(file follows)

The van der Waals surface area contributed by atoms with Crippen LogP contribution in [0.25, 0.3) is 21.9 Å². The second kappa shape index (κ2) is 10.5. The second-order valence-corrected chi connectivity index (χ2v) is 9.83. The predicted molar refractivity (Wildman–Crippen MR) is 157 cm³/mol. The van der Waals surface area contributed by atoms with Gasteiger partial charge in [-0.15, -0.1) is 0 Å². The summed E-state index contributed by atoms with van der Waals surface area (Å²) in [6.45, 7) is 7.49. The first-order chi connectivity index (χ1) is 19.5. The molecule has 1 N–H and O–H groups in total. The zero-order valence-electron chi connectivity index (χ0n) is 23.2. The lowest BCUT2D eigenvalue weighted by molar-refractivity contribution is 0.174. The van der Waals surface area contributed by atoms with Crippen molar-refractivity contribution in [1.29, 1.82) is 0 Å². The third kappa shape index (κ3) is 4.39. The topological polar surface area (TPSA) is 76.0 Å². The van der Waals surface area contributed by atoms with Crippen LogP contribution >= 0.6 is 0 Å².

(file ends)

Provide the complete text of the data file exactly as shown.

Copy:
The van der Waals surface area contributed by atoms with Crippen LogP contribution in [0.25, 0.3) is 21.9 Å². The second kappa shape index (κ2) is 10.5. The second-order valence-corrected chi connectivity index (χ2v) is 9.83. The predicted molar refractivity (Wildman–Crippen MR) is 157 cm³/mol. The van der Waals surface area contributed by atoms with Gasteiger partial charge in [-0.15, -0.1) is 0 Å². The summed E-state index contributed by atoms with van der Waals surface area (Å²) in [6.45, 7) is 7.49. The first-order chi connectivity index (χ1) is 19.5. The molecule has 1 N–H and O–H groups in total. The zero-order valence-electron chi connectivity index (χ0n) is 23.2. The lowest BCUT2D eigenvalue weighted by molar-refractivity contribution is 0.174. The van der Waals surface area contributed by atoms with Crippen molar-refractivity contribution in [1.29, 1.82) is 0 Å². The third kappa shape index (κ3) is 4.39. The topological polar surface area (TPSA) is 76.0 Å². The van der Waals surface area contributed by atoms with Crippen LogP contribution >= 0.6 is 0 Å².